Watching Father Konstantine change and reveal his true self was probably one of the more interesting aspects of the book, whatever you might feel about him by the end, he is an engaging character full of internal conflict. Watching Vasya’s relationships change as she grew older and her talents became stronger was a nice counternote to the almost constant wonder I felt watching the action of the story progress.
It Has a Little Bit of Everything
So, we’ve got a bit of a traditional fantastical medieval setting. There’s magic, there’s nobility, warriors, monsters. You also get some political intrigue and a dash of family drama. Oh, and horror. And a touch of romance. And a fun little subversion of Chekov’s gun for the reading writers out there.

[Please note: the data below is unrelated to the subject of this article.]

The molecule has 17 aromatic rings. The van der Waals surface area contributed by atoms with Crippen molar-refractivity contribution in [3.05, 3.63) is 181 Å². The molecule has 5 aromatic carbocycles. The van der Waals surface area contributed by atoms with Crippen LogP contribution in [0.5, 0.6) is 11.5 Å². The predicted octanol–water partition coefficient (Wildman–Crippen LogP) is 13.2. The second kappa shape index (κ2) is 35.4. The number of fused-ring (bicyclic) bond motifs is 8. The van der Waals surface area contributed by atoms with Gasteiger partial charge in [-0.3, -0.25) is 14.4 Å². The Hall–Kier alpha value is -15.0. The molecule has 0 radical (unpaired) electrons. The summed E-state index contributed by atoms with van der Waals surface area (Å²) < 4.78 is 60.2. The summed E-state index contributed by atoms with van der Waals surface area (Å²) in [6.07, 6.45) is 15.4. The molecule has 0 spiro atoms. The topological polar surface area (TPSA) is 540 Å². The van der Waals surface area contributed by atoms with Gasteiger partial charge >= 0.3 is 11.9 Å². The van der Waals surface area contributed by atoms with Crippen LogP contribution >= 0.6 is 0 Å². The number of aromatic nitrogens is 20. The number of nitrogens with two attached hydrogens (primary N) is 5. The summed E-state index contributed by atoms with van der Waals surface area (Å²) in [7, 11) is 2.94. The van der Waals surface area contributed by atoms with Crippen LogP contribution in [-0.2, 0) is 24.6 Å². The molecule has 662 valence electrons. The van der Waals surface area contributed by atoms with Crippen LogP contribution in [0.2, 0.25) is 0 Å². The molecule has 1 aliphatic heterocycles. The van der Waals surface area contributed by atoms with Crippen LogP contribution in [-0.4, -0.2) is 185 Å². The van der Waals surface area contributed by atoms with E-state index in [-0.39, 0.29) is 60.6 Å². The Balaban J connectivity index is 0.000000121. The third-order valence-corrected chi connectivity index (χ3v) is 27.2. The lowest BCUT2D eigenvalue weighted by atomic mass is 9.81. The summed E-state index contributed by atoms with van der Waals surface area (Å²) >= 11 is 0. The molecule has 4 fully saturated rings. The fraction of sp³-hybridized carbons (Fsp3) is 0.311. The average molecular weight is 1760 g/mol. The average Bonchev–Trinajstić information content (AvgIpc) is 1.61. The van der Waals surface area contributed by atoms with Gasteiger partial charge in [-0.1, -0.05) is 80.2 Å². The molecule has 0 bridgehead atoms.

What really appealed to me was the romance and the world-building. The romance because, well, I like a little bit of a love story, but not too much? I don't want it to upstage the rest of the narrative, but it needs to leave me wanting more at the same time. It's a difficult balancing act, but I feel like this book really nails it. The "love story" aspect doesn't really start until the last third of the book, but it was absolutely worth the wait.
A Very Few Caveats, Dear Reader
This book includes: -Some non-graphic sexual assault -Non-graphic child death -Somewhat graphic animal death
What's it Like?
Take the best aspects of old school fairytales and give them a dash of feminism and medival horror and you approach how awesome this book is.